DALLAS — When Curt Eichelberger saw a skateboarding magazine in eighth grade, he saw himself.
“It was like, that’s what I wanna [sic] do,” he said.
So, he picked up a board and started dreaming of all the ways skateboarding would change his life.
“I wanted to be paid for it, I wanted it to be my job, I wanted it to be everything I did,” he said.
It meant doing everything. Cocaine, meth and heroine. There was almost nothing Eichelberger wouldn’t try.
“Partying became more of what my interest was than skateboarding,” he said.
Eventually, he quit using drugs, but by the time he was in his 20s, Eichelberger was already an alcoholic.
“I was lying to my wife, my family, all my friends,” said Eichelberger. “No one even knew I had a drinking problem.”
It’s a secret he kept more than 25 years. Eventually, though, his wife found out and encouraged him to get help.
“I was literally, they said, months away from dying,” he said.
After getting out of treatment, he joined a support group, but each time he went he felt like he didn’t fit in.
So he quit going and instead, took a different path by returning to one of his old habits.
Skateboarding had gotten Eichelberger in to this mess, and now it was going to get others out.
Last year, he started his own support group for struggling skateboarders.
It’s called "Skate Straight."
At first, he didn’t think anyone would show up, but before long people came from everywhere. A chapter of Skate Straight recently opened in England and he hopes to start more chapters throughout the United States.
The group originally meant for skateboarders now includes chefs, business owners, and all sorts of people on the road to recovery.
“It’s basically what I would say is the misfits lunch table of recovery,” Eichelberger said.
Eric Wilson joined the group shortly after Eichelberger started it. Wilson said he couldn’t go a day without alcohol and had looked all over for help, before finally finding a group he could relate to.
“Recovery is like skateboarding,” Wilson said. “You’re not going to go out the first day and just be great at it and learn how to do it.”
“The fact is you got up, dusted yourself off and you went again,” Eichelberger said. “And you get up and you do it again.”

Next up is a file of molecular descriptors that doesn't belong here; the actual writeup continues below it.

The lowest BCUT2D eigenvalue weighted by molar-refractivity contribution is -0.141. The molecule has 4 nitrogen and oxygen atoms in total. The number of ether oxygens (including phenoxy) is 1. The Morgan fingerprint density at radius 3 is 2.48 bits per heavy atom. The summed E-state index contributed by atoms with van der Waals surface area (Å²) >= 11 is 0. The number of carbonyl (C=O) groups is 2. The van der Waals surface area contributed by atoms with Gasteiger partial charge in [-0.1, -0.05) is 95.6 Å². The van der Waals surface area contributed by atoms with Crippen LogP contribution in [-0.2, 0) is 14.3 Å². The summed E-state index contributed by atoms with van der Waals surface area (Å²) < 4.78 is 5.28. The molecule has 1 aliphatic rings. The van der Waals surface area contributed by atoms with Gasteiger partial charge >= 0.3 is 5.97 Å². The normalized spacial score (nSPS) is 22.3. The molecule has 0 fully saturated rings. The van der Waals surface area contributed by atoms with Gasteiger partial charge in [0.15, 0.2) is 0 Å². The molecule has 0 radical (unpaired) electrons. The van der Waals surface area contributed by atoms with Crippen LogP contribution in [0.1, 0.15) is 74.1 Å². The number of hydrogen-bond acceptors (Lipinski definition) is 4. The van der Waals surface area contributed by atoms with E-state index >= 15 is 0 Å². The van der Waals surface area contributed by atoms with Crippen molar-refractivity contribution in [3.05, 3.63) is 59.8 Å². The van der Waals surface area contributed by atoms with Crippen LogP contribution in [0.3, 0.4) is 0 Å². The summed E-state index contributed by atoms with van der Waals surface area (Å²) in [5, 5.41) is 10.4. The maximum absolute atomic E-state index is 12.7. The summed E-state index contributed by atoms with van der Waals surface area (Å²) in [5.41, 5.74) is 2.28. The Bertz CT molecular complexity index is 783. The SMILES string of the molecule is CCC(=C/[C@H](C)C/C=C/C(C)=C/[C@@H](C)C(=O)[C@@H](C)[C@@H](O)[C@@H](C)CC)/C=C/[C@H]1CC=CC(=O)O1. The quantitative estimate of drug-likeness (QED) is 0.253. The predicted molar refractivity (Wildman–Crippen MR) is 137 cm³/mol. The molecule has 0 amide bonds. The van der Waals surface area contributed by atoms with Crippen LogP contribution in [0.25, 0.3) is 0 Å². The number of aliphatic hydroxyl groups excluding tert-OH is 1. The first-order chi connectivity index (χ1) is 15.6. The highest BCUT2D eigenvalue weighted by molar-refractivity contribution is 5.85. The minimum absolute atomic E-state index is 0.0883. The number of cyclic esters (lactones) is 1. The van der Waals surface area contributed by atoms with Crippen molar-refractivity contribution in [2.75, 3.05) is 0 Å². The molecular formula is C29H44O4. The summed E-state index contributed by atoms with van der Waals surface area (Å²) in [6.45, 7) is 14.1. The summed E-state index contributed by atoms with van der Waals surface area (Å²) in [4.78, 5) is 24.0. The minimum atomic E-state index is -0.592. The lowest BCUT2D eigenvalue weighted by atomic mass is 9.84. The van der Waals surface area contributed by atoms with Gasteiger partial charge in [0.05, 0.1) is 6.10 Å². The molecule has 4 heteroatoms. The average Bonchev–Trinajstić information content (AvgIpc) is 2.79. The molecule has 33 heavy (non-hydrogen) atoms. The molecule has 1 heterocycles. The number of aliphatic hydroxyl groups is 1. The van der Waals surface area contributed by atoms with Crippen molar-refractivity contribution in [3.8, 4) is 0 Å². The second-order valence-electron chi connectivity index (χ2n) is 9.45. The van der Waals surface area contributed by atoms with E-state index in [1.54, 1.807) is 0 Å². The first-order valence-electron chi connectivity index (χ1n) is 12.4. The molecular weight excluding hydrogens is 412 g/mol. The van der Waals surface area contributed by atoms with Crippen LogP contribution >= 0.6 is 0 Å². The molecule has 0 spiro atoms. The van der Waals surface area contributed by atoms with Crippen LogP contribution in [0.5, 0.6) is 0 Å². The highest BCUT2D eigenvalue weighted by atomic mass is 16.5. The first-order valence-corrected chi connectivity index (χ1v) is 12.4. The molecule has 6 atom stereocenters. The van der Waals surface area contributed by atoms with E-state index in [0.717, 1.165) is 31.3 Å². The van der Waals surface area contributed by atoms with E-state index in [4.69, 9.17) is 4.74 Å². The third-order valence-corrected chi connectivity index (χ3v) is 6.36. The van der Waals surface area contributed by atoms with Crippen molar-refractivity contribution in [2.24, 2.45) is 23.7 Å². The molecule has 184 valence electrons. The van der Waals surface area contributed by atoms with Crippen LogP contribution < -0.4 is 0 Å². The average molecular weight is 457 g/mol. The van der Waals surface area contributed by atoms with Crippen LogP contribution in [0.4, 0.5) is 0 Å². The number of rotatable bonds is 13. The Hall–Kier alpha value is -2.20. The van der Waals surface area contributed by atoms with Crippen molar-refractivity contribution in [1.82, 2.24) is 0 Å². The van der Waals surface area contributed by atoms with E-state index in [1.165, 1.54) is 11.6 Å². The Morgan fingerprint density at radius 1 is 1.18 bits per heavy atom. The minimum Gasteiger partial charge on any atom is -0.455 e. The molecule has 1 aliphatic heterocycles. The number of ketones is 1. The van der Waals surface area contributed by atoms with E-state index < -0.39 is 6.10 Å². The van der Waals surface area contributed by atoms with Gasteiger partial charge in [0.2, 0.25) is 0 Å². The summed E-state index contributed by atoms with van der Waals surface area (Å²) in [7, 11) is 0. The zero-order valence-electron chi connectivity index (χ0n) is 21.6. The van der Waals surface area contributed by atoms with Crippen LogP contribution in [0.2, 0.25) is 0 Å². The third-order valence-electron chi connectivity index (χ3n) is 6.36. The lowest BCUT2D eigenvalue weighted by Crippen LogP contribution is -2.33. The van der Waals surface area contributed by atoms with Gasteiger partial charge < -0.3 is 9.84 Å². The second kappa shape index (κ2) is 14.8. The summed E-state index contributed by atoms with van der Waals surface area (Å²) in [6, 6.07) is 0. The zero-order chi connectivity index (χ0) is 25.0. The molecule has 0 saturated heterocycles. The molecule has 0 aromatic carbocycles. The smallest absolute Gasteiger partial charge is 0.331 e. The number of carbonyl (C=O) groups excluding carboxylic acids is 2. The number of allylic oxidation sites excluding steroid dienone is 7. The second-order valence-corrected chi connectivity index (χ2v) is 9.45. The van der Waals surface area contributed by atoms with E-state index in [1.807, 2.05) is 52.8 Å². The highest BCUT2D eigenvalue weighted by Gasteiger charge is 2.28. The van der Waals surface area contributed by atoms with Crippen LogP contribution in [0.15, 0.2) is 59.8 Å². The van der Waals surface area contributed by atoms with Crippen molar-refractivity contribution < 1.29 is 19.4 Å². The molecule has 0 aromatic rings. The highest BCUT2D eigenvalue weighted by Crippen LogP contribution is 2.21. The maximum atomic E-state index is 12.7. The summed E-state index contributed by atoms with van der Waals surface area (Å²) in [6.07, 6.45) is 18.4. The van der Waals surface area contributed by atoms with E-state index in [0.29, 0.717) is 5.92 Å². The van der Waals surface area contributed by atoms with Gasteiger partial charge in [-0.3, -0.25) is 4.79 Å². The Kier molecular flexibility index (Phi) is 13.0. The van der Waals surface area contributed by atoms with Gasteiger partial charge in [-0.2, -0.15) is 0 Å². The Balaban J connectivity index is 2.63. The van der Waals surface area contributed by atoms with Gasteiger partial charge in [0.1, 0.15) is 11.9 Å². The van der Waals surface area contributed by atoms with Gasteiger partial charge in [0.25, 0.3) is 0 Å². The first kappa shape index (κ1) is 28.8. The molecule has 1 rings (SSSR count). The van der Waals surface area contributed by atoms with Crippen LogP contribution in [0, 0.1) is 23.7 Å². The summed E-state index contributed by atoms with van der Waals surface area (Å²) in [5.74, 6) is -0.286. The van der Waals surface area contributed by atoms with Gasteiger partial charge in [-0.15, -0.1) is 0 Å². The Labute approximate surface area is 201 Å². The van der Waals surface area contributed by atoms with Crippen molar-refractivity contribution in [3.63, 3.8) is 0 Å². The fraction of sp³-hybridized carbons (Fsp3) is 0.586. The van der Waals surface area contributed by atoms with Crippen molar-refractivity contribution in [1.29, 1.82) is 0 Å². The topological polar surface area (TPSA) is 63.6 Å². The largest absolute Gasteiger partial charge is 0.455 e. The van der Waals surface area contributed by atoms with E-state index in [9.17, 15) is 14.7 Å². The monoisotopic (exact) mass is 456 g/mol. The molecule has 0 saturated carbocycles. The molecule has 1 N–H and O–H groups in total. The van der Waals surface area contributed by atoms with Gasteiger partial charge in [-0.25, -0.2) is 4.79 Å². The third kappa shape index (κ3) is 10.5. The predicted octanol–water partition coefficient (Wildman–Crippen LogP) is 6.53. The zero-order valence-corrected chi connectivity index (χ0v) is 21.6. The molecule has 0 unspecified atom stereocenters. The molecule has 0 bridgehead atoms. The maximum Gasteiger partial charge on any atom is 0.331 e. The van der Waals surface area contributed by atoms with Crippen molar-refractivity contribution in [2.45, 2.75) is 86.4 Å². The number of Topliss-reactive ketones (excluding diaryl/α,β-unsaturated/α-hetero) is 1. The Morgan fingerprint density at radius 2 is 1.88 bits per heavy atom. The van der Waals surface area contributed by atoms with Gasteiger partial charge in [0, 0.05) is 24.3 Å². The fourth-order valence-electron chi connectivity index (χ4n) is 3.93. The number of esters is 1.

Of course, they’re talking about more than just skating, which is why they offer more than just skating.
Eichelberger, who’s been sober two years now, says he will bend over backwards to offer a way out because he’s seen the alternative.
He’s seen too many people who felt so hopeless, they thought their best life was death.
“I always say it’s like I’m recovering loudly, so others don’t have to die quietly,” Eichelberger said.
He encourages others to do the same, to share their stories and end the vicious cycle of addiction.
“That was the best feeling in the world, I felt like the elephant just jumped off my chest when I was able to get it out,” Wilson said.
Thanks to Skate Straight, Wilson has been sober 18 months, but he’s not the only one who’s been profoundly changed.
“Recovery has given me everything that alcohol and drugs promised me,” Eichelberger said. “If I can go out, what I’ve learned is that 'A' helping 'B' always helps 'A' first. So, me helping these other people helps me.”
As a kid, Eichelberger believed skateboarding would change his life.
As an adult, he now knows he was right.
“Someone asked me this not too long ago, they said, ‘What have you ever done for skateboarding?’ And I said, ‘nothing until now,’” Eichelberger said.
“This is my time to give back. I’ve taken for 30 years and this is the first time I felt like, ‘Oh, this is what I was supposed to do.' It just took me this long to figure it out.”
Eichelberger may never compete professionally, but he’s already one of skateboarding's all-time greats.